Last night, as I was reading today’s Gospel (Matthew 7:1-8) which includes Jesus’ hugely challenging words on not judging, and dealing with the log in our own eye rather than the speck in our brother’s eye, something suddenly struck me. This may be stating the obvious, but it may be worth stating. As someone who is all-too-easily prone to judge and who, in some situations, is rather good at it, I have realised that where I find it most difficult to not judge is in a situation where I am being judged – and judged unfairly according to my own perceptions. And my judgement is, then, a sort of self-defence, a weapon that I use to defend myself, even if only in my own mind.
Judging, in this context, is a hitting back, a lashing out, and it is, I suppose, what we humans do. Indeed we see it in all sorts of communications. As I witnessed some rather unpleasant words on Twitter yesterday, I was reminded of how easily people, including Christians, make assumptions about other people based on ignorance and fear, and how easily these spiral into an us-versus-them situation in which the other person being wrong somehow feeds something in myself. We all have the capacity for this because we are all vulnerable and capable of being hurt.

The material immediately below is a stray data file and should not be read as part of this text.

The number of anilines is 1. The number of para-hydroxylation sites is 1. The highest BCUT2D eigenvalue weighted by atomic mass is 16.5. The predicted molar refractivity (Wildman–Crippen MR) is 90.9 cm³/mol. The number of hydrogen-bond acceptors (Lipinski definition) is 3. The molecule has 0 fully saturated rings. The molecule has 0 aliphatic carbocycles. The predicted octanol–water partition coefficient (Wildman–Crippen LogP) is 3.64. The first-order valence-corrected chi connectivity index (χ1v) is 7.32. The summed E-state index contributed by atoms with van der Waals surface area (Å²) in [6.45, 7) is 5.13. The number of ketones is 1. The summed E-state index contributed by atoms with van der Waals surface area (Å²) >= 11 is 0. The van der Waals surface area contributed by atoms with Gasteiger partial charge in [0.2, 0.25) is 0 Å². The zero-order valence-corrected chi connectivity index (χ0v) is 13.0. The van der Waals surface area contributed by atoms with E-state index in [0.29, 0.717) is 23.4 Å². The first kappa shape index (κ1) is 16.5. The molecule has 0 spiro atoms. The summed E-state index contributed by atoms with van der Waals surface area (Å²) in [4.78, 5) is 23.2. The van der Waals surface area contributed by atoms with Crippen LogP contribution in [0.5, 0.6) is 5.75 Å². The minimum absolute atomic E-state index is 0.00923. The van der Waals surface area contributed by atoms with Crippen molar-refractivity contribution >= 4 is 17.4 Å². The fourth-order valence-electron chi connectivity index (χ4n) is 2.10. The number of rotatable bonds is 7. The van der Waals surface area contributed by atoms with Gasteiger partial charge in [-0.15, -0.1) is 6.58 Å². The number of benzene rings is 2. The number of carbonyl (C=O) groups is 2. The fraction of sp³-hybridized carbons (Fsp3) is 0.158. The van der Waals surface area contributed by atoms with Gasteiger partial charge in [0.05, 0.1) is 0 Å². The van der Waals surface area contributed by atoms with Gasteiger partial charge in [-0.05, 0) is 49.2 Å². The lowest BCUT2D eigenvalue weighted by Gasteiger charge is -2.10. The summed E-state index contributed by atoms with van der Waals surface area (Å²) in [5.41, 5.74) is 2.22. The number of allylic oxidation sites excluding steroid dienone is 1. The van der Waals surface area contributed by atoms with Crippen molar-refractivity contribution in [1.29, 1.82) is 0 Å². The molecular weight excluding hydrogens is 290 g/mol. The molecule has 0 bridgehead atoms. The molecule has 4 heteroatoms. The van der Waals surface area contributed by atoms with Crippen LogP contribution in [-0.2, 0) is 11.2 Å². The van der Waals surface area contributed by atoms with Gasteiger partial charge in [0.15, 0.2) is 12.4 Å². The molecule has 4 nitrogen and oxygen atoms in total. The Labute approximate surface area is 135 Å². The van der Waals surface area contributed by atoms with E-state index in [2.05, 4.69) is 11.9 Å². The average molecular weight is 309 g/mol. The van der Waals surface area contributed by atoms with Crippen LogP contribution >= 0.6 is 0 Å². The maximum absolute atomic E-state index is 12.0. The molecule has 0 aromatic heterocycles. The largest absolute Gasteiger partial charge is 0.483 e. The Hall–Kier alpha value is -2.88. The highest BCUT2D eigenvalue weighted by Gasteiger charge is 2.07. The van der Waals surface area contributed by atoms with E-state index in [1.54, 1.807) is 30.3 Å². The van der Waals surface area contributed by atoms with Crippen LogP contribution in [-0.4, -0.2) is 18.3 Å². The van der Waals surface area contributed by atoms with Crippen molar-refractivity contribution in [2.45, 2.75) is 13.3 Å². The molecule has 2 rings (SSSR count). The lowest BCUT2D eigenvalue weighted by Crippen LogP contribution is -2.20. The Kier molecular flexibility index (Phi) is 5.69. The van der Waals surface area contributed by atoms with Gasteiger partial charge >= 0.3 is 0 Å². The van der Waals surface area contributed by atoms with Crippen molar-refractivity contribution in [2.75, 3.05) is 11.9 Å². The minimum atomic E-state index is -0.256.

The radicality of Jesus’ words is precisely that it breaks this spiral. To not judge is to break the spiral of aggression, to refuse to lash out, even internally, and even when we may think we have just cause to do so. But it is – at least in my experience – one of the most difficult things in the world. In the words of Saint Isaac the Syrian: “The man who endures accusations against himself with humility has arrived at perfection, and he is marveled at by the holy angels, for there is no other virtue so great and so hard to achieve.”
Of course, we do need to judge – although many judgements are best left to those whose task they properly are. But true judgement, and the only judgement that may be capable of winning people over, is that which comes from a pure heart – Saint Augustine speaks of a “singleness of eye.” Among other things this is why the bishops of the Church – those who are called to “rightly divide the word of truth” (2 Timothy 2:15) – are chosen from among monastics: precisely because it is hoped that their monastic training will have enabled them to acknowledge and conquer their own passions which is the condition for all who are called to exercise judgement in the Church.
The call to attend to the log in our own eye, which is far more difficult than it may appear, is ultimately the call to repentance, to self-knowledge, to acknowledging and struggling against our own passions, rather than focusing on someone else. And it is also – and this is what struck me last night – the refusal to respond to violence with violence, to want to get our own back. It is a letting go of the myriad of ways in which we seek to justify ourselves, and instead a throwing of ourselves on the mercy of God.